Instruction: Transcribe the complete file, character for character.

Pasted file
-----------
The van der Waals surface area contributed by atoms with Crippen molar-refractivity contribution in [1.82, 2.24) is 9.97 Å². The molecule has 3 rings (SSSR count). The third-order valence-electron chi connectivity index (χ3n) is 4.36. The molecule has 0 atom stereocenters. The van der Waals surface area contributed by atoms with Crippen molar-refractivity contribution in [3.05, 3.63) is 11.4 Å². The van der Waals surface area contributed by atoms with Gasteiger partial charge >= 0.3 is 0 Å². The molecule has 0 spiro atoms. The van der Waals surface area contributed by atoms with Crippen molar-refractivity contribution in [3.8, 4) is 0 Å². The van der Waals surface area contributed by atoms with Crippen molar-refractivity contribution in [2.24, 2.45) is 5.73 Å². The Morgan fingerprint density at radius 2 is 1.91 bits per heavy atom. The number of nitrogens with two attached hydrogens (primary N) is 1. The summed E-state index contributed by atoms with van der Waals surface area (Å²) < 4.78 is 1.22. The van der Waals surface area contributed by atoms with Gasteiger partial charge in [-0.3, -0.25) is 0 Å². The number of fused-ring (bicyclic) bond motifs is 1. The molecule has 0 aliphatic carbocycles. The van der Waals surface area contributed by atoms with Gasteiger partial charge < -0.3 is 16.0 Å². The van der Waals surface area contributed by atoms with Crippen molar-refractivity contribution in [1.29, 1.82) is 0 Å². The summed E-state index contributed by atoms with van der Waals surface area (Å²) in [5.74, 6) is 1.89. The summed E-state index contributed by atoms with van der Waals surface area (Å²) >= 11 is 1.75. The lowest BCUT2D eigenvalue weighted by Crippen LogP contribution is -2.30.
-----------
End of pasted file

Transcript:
The van der Waals surface area contributed by atoms with Crippen molar-refractivity contribution in [1.82, 2.24) is 9.97 Å². The molecule has 3 rings (SSSR count). The third-order valence-electron chi connectivity index (χ3n) is 4.36. The molecule has 0 atom stereocenters. The van der Waals surface area contributed by atoms with Crippen molar-refractivity contribution in [3.05, 3.63) is 11.4 Å². The van der Waals surface area contributed by atoms with Gasteiger partial charge >= 0.3 is 0 Å². The molecule has 0 spiro atoms. The van der Waals surface area contributed by atoms with Crippen molar-refractivity contribution in [3.8, 4) is 0 Å². The van der Waals surface area contributed by atoms with Crippen molar-refractivity contribution in [2.24, 2.45) is 5.73 Å². The Morgan fingerprint density at radius 2 is 1.91 bits per heavy atom. The number of nitrogens with two attached hydrogens (primary N) is 1. The summed E-state index contributed by atoms with van der Waals surface area (Å²) < 4.78 is 1.22. The van der Waals surface area contributed by atoms with Gasteiger partial charge in [-0.3, -0.25) is 0 Å². The number of fused-ring (bicyclic) bond motifs is 1. The molecule has 0 aliphatic carbocycles. The van der Waals surface area contributed by atoms with Gasteiger partial charge < -0.3 is 16.0 Å². The van der Waals surface area contributed by atoms with Crippen molar-refractivity contribution in [1.29, 1.82) is 0 Å². The summed E-state index contributed by atoms with van der Waals surface area (Å²) in [5.74, 6) is 1.89. The summed E-state index contributed by atoms with van der Waals surface area (Å²) >= 11 is 1.75. The lowest BCUT2D eigenvalue weighted by Crippen LogP contribution is -2.30.